Excerpt of Oxford Messed Up by Andrea Kayne Kaufman
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Surprisingly, Henry's serendipitous plan had been working. And
again he found himself engineering yet another opportunity
to "accidentally run into" Gloria. It was the only way she would
spend time with him. True, they lived in the same flat at St. Cross
College. True, they were human and ostensibly both needed to eat
on occasion, outside of the dreaded refectory. And true, they were
both passionate about all things Van Morrison.
But patently and politely Gloria had refused Henry's many
invitations to lunches, teas, dinners, pubs, clubs, concerts, and
especially to listening to the extensive collection of Van Morrison
vinyl he kept in his bedroom, only meters away from her bedroom.
Underneath his sloppy good looks, dirty wrinkled rock T-shirts,
and cocky dimpled smile, Henry was incredibly insecure. No matter
how kind or gentle she was, Gloria's many rejections stung. And for
some reason, like an idiot, he kept coming back for more.
His psychologist know-it-all sister Claire suggested that Gloria's
red, sore hands and nonstop cleaning demonstrated that she had
some serious obsessive germ issues. She urged him to avoid taking
Gloria's refusals personally. But he couldn't help it. Whether he
showed it or not, Henry took everything personally.
And it made perfect sense to him that a gorgeous and intelligent
creature like Gloria would not want to spend time with him. He
considered her disinterest a karmic sign, given the sorry state of his
own psychological and physical health. He also had serious issues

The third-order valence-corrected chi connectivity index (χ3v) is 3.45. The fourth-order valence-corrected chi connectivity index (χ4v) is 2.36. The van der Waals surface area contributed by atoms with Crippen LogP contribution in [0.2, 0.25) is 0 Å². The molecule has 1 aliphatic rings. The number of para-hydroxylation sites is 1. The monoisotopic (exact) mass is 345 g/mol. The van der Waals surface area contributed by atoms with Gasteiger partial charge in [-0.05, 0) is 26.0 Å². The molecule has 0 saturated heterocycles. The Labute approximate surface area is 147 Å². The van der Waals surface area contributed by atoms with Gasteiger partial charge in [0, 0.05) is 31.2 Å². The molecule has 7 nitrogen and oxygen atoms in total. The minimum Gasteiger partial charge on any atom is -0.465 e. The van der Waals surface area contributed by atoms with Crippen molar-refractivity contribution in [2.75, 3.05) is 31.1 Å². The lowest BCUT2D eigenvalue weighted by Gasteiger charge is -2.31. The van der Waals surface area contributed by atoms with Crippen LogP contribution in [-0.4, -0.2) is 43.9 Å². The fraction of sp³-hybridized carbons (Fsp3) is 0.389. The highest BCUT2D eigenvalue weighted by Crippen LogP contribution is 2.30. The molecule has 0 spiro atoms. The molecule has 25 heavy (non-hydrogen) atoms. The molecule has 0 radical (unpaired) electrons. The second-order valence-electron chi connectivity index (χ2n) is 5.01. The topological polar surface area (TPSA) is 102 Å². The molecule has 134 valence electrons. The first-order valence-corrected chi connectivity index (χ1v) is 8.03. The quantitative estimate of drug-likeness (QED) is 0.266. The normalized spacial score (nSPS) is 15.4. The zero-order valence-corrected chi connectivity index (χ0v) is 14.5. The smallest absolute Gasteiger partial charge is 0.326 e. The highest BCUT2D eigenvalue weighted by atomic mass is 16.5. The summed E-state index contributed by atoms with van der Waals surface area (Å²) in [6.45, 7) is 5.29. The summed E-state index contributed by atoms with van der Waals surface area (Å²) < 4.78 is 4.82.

and was not entirely certain he could pursue Gloria no matter what
his fantasies decreed.
The Rolling Stones were on the mark with their 1969 anthem
"You Can't Always Get What You Want." It was a fitting anthem for
Henry as well, summing up so much disappointment and missed
opportunity in his brief but eventful twenty-five years.
He owned the Stones' album Let It Bleed, on which the song in
question appeared, but his record collection also included covers
by such diverse performers as Aretha Franklin and Def Leppard.
He was especially keen on Def Leppard's acoustic version of the
Stones' classic. Listening to the song made Henry feel like an old
man at the end of a long, tiring, and entirely futile journey.
So after two weeks and fourteen no's in a row, a tired and
weary Henry stopped asking Gloria and her blood-red hands to
tea. Instead, he relegated her to the uncomplicated and often erotic
world of his dreams and fantasies, where she always said yes.
And then, in real time and with a very real Gloria, an extraordinary
thing happened. She said yes. Yes. Yes. Yes. Yes to spending time
with him. Such a pleasant and unusual surprise; Henry felt like a
teenage girl, vividly remembering the day and time and place and
even what he was wearing - an old, ripped long-sleeve Doors T-shirt.
It was Wednesday, the 2nd of September at 17:01 GMT. He was
walking through the courtyard adjacent to the Bodleian Library
when by chance he saw Gloria sitting at an outside table with two
very serious-looking women and a stack of serious-looking books,
which he assumed were written by very serious and dead women
Unlike her colleagues, who shot him nasty looks, Gloria
appeared pleased, almost relieved, to see him. The longing in her
large almond-shaped eyes reminded him of a dog he once saw at the
pound when he was ten. The lab mix kept pushing the metal cage
and barking, trying to get Henry's attention, desperately wanting to
be adopted and loved and taken from that awful gray place. Gloria's
sad blue eyes told him she wanted to be rescued. From her dreary
colleagues and dead women poets?
Gloria's fellow research assistants packed their bags and
scurried away as he approached their table. Gloria ignored them,
even forgetting to say goodbye. With an encouraging smile, she
motioned for Henry to sit down next to her.
Excerpted from Oxford Messed Up
by Andrea Kayne Kaufman. Copyright © 2011 by Andrea Kayne Kaufman.
Excerpted by permission of Grant Place Press. All rights
reserved. No part of this excerpt may be reproduced or reprinted
without permission in writing from the publisher.